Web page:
One main application of the Itrax Corescanner is paleoclimatic reconstructions based on data from sediment cores. Element information from the XRF analyses offers proxies for a wide range of parameters, including e.g. seasonal changes, oxic/anoxic conditions, amount of shell/foraminifera, grain size related effects, tephra, shallow water aragonite source, sediment grading, redox related diagenesis, biogenic silica, etc. in marine as well as limnological environment. Furthermore, it includes provenance studies, laminations counting, reconstruction of past lake conductivity, and estimations of past productivity, weathering, cyclone frequency, leaching and erosion intensities. The x-ray radiography that also is a part of the Itrax Core Scanner provides important, complementary information to the XRF.
In lakes, yearly and even seasonal changes including temperature estimates can be traced. Itrax Core Scanner is found at the major climate research institutes. Many research project, large and small, are currently running, involving high resolution scanning of core material. These projects aim at tracing changes on a seasonal or yearly scale for every year from today and back in time, sometimes thousands of years. Such projects include the Lake El´gygytgyn project, the SCOPSCO project of lake Ohrid, and many others where the Itrax XRF Corescanner is applied. Several hundreds of scientific articles containing Itrax data have been published, and more than 100 are added to the list every year. More information on some of these projects can be found under Articles in the main menu.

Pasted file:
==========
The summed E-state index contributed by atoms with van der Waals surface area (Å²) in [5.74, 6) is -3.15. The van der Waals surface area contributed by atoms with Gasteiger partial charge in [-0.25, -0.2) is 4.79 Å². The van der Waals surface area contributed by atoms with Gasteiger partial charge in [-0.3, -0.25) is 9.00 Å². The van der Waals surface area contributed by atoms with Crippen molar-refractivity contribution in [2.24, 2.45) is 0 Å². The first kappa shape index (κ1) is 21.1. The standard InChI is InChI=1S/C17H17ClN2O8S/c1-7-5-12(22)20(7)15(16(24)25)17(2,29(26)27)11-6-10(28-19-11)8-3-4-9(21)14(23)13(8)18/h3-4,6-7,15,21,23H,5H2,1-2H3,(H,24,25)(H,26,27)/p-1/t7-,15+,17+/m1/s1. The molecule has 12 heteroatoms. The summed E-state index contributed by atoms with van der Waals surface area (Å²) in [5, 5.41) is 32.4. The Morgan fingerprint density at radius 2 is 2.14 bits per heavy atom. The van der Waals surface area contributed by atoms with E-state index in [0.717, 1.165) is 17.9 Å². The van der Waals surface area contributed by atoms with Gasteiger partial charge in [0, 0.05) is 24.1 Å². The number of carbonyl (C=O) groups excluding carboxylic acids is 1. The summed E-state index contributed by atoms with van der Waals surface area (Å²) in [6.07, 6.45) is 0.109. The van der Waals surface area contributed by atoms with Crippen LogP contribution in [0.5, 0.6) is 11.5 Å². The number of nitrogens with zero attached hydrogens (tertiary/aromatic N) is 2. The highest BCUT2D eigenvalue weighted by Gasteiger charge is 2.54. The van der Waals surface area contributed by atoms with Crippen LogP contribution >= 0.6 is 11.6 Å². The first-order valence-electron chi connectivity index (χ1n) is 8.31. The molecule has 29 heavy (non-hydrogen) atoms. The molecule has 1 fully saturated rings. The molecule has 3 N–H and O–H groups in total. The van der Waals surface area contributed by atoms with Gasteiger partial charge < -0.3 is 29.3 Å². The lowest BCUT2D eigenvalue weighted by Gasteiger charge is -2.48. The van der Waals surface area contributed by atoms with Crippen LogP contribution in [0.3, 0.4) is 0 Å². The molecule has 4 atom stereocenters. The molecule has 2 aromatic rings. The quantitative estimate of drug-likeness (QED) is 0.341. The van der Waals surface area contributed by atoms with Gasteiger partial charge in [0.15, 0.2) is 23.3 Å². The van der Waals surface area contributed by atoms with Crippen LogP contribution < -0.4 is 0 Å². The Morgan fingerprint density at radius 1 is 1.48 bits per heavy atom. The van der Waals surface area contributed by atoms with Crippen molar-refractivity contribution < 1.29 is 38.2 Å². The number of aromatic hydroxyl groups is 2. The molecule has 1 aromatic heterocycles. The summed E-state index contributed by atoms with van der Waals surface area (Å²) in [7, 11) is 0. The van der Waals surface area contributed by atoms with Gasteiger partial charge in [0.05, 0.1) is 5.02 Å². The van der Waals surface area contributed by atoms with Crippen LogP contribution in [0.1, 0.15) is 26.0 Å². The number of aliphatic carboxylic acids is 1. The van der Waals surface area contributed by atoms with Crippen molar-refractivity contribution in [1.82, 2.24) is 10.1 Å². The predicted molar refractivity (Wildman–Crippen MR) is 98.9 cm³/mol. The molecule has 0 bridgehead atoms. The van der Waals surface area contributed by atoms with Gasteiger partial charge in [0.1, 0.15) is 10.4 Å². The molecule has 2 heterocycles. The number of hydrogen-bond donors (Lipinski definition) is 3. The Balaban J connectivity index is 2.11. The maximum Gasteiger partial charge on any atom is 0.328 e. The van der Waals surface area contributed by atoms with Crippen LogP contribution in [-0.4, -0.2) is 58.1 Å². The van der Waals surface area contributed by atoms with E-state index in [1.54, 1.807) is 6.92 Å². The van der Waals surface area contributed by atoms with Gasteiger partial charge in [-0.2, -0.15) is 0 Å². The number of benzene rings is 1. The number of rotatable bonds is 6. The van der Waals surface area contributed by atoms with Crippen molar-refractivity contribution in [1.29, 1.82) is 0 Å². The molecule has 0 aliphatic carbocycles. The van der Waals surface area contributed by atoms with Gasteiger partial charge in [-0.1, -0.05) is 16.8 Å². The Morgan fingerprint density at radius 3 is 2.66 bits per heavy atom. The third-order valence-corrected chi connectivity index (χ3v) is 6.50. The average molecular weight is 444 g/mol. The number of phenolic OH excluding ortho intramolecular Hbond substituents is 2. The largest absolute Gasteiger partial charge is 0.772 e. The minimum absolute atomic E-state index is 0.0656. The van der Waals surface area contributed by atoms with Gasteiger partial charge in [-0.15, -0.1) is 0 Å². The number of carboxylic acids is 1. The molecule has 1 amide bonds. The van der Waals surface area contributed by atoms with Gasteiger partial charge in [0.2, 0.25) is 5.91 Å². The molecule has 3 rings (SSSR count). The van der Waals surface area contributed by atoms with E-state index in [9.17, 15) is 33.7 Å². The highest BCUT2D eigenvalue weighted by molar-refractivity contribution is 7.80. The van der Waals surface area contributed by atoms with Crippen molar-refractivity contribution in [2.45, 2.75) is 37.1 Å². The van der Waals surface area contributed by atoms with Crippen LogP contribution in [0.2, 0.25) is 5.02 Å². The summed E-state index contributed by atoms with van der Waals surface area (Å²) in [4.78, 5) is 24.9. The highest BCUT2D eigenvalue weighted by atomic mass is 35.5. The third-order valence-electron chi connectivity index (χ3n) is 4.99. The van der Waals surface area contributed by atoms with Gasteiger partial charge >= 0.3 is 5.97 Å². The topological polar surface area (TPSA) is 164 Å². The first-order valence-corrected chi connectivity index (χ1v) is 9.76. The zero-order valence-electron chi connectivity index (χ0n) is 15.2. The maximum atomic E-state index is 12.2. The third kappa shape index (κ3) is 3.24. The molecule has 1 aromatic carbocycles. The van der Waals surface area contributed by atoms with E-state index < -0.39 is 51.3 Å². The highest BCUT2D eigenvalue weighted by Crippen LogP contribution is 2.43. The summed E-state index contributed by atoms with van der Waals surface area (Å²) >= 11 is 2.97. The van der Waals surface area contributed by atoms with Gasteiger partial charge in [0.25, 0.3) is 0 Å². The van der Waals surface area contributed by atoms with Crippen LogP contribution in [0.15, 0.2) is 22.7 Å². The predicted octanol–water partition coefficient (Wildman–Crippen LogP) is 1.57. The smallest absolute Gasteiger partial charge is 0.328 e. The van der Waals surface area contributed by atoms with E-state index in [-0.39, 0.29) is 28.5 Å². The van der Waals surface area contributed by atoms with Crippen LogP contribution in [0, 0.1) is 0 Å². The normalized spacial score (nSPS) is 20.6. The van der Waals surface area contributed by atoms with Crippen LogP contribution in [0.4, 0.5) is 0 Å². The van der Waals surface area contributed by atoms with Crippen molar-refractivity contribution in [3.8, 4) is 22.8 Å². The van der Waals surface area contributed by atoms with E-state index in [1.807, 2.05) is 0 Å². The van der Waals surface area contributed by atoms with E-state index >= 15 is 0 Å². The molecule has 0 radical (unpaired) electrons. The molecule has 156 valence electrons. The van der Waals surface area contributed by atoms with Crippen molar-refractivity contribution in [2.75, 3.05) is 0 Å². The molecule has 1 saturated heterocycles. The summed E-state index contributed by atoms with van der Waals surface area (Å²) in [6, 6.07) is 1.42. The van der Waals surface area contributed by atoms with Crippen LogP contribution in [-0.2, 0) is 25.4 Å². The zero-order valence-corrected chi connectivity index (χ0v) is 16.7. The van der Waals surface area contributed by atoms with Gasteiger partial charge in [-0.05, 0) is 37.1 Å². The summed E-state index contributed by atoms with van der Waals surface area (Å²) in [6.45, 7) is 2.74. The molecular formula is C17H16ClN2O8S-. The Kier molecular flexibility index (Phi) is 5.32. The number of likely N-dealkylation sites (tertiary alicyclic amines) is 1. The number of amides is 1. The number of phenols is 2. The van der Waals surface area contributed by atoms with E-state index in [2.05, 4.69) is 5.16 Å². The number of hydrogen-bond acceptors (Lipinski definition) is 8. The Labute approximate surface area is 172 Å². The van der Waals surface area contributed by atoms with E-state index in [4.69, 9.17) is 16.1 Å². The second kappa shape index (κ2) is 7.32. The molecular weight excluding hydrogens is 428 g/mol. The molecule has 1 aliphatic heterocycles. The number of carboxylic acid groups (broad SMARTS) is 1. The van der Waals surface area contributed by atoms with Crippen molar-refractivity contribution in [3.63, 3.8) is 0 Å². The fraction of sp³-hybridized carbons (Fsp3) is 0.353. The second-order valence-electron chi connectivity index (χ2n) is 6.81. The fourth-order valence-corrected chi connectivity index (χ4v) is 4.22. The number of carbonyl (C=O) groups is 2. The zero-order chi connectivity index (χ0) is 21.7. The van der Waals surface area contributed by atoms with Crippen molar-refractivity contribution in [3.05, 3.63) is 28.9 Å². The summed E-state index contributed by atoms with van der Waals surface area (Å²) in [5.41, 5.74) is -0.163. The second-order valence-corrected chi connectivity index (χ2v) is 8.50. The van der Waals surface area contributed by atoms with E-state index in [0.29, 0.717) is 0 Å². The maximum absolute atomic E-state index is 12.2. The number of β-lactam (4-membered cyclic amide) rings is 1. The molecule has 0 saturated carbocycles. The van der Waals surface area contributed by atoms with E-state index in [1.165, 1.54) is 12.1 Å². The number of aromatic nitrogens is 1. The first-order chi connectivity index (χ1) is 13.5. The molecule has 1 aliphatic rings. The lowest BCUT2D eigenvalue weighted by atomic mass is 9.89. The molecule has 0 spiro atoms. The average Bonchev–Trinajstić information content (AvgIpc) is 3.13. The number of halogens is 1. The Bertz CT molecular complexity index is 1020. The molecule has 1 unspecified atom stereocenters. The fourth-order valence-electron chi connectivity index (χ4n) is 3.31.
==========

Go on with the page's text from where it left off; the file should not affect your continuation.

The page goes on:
The Itrax XRF scanner does not only provide XRF signals from all elements found in the sample, but also the scattered radiation from the sample surface as well as the x-ray radiographic signals and the RGB signals from the optical line camera, which all can be combined into various proxies for different type of sedimentary components.The scattered radiation is a proxy for the average atomic number of the sample in each point. The x-ray radiographic image shows minute changes in density and chemical composition.
According to Croudace and Rothwell (Micro-XRF Studies of Sediment Cores, edited by I Croudace and G Rothwell, Springer 2015) over 60 different chemical proxies (elements, element ratios or scattered ratios) has been identified in the literature since the introduction of this technique. The Itrax post-processing software tools allows the operator to display profiles of such proxies directly on the optical image recorded from the scanner, like TOC or biogenic silica (see below).
You can download a list of these proxies in the Downloads section.
This photo shows a 90 millimeter long section of a sediment core. Overlaid in the center of the photo is a x-ray radiograph image of the corresponding sample section. Superimposed on the image are shown element profiles of Silica (Si, red) and Biogenic Silica proxy (Si/Ti, blue) and Detrital Carbonate proxy (Ca/Sr, green) in an alpine lake sediment sample. These element profiles serve as examples of the wide range of elements and proxies that can be registered with high precision, even at high resolution and in only 1-3 seconds per point. The element data have an analytical resolution of 200 micrometers. Please note the fine structures in this laminated samples. The radiograph image confirms the existence and position of each layer, and can also verify element migration when that occurs. The sample width is 56 millimeters, while the width of the radiographic image is 20 millimeters.
The TOC (Total Organic Content) proxy from scattered radiation in the same alpine lake sediment. All data were recorded with Itrax Corescanner. By courtesy of Professor Michael Strasser, University of Innsbruck.